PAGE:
Performance evaluation of minimum quantity lubrication by vegetable oil in terms of cutting force, cutting zone temperature, tool wear, job dimension and surface finish in turning AISI-1060 steel
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In all machining processes, tool wear is a natural phenomenon and it leads to tool failure. The growing demands for high productivity of machining need use of high cutting velocity and feed rate. Such machining inherently produces high cutting temperature, which not only reduces tool life but also impairs the product quality. Metal cutting fluid changes the performance of machining operations because of their lubrication, cooling and chip flushing functions, but the use of cutting fluid has become more problematic in terms of both employee health and environmental pollution. The minimization of cutting fluid also leads to economical benefits by way of saving lubricant costs and workpiece/tool/machine cleaning cycle time. The concept of minimum quantity lubrication (MQL) has been suggested since a decade ago as a means of addressing the issues of environmental intrusiveness and occupational hazards associated with the airborne cutting fluid particles on factory shop floors. This paper deals with experimental investigation on the role of MQL by vegetable oil on cutting temperature, tool wear, surface roughness and dimensional deviation in turning AISI-1060 steel at industrial speed-feed combinations by uncoated carbide insert. The encouraging results include significant reduction in tool wear rate, dimensional inaccuracy and surface roughness by MQL mainly through reduction in the cutting zone temperature and favorable change in the chip-tool and work-tool interaction.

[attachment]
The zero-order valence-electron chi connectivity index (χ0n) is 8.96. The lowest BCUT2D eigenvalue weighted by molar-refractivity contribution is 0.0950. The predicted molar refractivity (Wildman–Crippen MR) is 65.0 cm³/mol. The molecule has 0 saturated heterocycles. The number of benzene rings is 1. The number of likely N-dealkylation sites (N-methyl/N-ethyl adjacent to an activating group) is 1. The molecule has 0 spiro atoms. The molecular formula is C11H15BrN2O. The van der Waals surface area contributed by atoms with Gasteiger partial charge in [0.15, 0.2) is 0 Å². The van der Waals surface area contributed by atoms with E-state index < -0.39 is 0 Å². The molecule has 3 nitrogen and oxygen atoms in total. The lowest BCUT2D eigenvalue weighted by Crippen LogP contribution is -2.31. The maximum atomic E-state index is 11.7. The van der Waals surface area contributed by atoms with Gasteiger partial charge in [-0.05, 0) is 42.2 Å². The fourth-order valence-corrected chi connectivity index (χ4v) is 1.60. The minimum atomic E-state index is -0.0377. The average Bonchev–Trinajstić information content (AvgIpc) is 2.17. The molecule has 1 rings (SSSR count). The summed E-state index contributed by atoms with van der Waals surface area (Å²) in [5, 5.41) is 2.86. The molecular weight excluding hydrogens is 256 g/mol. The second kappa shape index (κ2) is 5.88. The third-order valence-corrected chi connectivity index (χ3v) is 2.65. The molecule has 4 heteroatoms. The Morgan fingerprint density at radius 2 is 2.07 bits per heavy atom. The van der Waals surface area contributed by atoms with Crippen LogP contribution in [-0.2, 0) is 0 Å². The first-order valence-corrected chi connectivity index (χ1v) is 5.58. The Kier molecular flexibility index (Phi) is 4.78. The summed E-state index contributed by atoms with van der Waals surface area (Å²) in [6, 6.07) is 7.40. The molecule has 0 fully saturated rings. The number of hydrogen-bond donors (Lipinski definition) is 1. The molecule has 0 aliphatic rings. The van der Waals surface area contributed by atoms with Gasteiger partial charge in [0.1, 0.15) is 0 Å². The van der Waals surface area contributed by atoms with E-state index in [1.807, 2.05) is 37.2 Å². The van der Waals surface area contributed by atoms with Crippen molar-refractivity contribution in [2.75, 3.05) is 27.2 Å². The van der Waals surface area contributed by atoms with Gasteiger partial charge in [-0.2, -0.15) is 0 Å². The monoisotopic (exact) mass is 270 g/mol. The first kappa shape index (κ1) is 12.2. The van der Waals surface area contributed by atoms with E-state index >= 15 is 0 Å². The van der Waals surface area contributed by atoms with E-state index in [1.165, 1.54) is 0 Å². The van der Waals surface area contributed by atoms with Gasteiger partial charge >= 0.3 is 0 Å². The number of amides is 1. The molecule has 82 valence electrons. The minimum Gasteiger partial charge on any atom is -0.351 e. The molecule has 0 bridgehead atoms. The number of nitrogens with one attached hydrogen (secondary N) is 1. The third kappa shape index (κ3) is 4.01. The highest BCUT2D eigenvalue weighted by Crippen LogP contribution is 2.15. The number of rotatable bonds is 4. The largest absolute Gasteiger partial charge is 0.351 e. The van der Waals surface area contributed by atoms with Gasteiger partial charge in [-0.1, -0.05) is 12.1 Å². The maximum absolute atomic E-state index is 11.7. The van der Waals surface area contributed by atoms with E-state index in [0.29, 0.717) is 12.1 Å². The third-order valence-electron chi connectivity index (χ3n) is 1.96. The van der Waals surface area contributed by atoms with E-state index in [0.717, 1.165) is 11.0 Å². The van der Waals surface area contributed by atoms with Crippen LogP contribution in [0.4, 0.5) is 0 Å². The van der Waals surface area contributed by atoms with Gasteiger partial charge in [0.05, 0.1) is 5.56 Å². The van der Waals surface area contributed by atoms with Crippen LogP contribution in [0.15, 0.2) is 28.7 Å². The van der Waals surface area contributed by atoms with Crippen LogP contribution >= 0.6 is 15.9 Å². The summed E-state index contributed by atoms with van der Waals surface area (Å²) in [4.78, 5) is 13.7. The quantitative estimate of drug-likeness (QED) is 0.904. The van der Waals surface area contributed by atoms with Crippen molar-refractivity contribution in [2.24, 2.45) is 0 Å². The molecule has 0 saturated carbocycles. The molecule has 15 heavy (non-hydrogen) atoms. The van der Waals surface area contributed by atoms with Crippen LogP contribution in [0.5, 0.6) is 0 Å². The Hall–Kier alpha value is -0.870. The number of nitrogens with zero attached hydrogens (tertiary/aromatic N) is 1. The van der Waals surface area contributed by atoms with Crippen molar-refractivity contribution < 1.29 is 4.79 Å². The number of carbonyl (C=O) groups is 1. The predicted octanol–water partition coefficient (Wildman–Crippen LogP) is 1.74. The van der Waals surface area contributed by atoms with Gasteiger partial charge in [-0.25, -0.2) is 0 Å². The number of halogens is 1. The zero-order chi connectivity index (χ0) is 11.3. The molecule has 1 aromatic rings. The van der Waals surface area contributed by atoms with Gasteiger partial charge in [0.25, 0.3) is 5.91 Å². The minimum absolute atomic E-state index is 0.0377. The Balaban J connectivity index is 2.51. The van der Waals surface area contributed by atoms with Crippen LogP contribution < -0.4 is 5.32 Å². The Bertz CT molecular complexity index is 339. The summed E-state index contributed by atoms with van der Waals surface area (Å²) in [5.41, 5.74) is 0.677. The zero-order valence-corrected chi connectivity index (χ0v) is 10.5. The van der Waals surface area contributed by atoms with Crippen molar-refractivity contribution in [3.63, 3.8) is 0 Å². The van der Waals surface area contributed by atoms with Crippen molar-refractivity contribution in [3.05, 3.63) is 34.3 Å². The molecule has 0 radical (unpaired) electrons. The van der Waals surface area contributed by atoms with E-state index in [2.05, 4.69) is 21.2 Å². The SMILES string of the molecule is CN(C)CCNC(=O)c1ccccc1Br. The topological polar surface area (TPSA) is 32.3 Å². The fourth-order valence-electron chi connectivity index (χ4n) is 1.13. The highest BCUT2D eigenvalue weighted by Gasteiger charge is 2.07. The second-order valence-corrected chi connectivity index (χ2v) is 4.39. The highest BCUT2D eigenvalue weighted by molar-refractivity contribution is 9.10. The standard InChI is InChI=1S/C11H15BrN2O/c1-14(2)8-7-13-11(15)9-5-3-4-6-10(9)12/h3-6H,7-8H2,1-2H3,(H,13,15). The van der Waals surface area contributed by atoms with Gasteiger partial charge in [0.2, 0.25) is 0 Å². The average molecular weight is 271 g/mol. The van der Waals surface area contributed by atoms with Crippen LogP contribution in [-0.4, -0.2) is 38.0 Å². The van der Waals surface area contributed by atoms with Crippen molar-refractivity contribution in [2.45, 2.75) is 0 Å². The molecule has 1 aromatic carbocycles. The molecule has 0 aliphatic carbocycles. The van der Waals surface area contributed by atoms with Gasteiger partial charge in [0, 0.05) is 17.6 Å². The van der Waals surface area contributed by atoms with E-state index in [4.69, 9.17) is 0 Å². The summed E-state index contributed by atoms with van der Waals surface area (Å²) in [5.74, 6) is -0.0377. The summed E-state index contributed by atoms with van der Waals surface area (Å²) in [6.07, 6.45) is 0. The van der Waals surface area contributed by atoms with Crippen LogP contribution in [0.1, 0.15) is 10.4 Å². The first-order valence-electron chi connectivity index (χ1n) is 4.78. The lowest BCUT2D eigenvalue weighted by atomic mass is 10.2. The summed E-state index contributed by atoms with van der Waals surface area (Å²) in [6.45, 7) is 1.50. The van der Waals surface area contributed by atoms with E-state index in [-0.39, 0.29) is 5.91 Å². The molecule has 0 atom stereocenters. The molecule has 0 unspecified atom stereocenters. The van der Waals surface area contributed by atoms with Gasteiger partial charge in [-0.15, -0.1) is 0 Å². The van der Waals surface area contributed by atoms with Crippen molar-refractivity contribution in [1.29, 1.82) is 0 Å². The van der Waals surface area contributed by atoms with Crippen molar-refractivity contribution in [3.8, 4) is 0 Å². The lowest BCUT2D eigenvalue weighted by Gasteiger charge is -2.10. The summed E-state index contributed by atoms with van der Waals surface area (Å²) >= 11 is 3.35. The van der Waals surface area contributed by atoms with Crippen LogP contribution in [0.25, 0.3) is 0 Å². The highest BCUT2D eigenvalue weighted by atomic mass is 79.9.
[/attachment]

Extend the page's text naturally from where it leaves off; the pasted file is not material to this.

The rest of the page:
Key wordsMinimum quantity lubrication (MQL) Cutting force Chip-tool interface temperature Tool wear Surface roughness Dimensional deviation
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